What should a route map for an individual bus line show? When you’re at a bus stop deciding whether this is the bus you need, or when you’re on board deciding where to get off, what do you need to know?
Most of the world’s transit agencies have converged on a basic model. A single straight line, branching if the two directions diverge, with each station represented by its name alongside a dot or tick. Details of transfers will usually be shown, though in bigger cities this might be restricted to metro and heavy rail, since there will be too many bus connections to show on a readable diagram. Sometimes, information about local attractions, or facilities such as hospitals and tourist information centres, might be included.
What most route maps won’t show is the local street network. There are two reasons for this. The first is that this would render an otherwise simple diagram much more complicated. The second is that few routes are perfectly straight. The process of straightening a route out for a practical diagram while also showing the adjacent streets is far from trivial.
It seems that Paris’s RATP has decided it’s worth the challenge. Many of its hundreds of bus routes have route maps that look, at first glance, like a slice of a street map. These feature local streets along with landmarks like historic buildings, hospitals and universities. It’s only when you look closely that you’ll spot the level of geographical distortion at play to make this work.
Take line 38. This is one of Paris’s straighter routes, running from Porte d’Orléans in the south to Porte de la Chapelle in the north. But it’s not quite as straight as it appears on the route map. Other changes have been made, too. Many of the smaller streets have disappeared: see for example the Île de la Cité, which in reality has a lot more than two streets. And many others have been rearranged. For example, the rue de Turbigo is dead straight in reality, but bends twice on the route map. The rue du Grenier Saint-Lazare, which should be perpendicular to the axis of the bus route, is twisted through 40 degrees to make room for the southbound bus stops, two streets over from the northbound route.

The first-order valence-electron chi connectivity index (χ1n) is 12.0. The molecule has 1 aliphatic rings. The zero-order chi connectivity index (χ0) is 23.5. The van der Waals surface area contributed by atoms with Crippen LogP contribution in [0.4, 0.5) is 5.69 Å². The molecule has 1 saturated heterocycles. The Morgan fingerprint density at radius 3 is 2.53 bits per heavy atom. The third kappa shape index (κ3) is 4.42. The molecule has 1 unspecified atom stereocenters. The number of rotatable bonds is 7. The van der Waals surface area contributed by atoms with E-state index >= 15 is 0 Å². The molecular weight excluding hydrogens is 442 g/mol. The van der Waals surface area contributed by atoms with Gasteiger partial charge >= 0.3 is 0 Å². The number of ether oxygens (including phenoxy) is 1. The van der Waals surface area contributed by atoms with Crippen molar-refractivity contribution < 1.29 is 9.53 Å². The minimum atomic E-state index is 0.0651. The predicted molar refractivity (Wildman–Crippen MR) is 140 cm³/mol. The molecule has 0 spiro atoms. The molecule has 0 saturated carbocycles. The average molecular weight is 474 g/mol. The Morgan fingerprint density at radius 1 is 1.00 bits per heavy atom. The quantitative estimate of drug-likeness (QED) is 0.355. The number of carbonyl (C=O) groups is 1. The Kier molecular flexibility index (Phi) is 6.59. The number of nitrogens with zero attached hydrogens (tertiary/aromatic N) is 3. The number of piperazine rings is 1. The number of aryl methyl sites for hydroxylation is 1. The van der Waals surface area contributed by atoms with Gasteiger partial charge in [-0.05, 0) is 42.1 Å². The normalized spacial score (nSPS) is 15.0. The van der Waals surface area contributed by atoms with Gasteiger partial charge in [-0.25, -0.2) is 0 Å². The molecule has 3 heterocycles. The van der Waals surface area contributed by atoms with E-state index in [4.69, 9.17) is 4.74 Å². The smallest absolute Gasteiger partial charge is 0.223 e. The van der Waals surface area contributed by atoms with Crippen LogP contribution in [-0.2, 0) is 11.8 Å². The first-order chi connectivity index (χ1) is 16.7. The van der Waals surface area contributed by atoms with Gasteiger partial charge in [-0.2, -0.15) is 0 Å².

On the other end of the spectrum is line 40, whose small buses meander along the narrow streets of Montmartre. The route map for this line is a chaotic mess. Try finding your next station here.
Or consider the La Traverse minibus lines, which operate circular routes in some of Paris’s outer neighbourhoods. A circular route doesn’t lend itself to this style. Firstly, the distortions required to make the streets fit in a small rectangle remove much of the benefit of showing them at all. Secondly, when almost all of the stations are one-way, it’s confusing to list them all at the top.
But the RATP knows how to do this. Look at its map for the circular N01 night bus route. The key details – stop names and connections – are displayed, without superfluous information. The map avoids the confusion of one-way stops by placing the names both above and below the circle. Daytime maps could be enhanced with information about places of interest by each stop. These would be supplemented by local area maps at the bus stops themselves, without any distortions or missing streets. Most stops already have these.
For suburban routes, the RATP sticks to the approach it uses for city-centre buses, but with less detailed street maps. Take the 132, whose map keeps only a few streets and sites of interest…
…or the Tvm, a Bus Rapid Transit line in the southern suburbs, whose map does away with any pretence of geographical accuracy by representing it as a perfectly straight line. As a special line, it doesn’t feature any one-way stations, making the way it lists the station names perfectly intuitive. It’s hard to fault this map. The features which have been kept – major roads, tramways, railways and the Seine – are genuinely useful.
In all, I have mixed feelings about these maps. I imagine a lot of time went into determining which streets to show, which to leave out, and how exactly to reshape them to make them fit. They’re certainly an interesting curiosity. But for wayfinding, I think the agency should have stuck with the tried and tested approach taken by other systems – and by the RATP themselves on the metro, tramways and even night buses – of a schematic map. And with the prevalence of one-way systems in Paris, serious work could be done to improve the readability of the station names.
A big shakeup is coming for Paris’s bus network. Privatisation is already underway in the suburbs, and is set to come to the city proper in 2026. For the moment, it seems that each operator handles its own maps. If transport authority Île-de-France Mobilités isn’t already at work developing a uniform approach to the subject, it will need to start soon.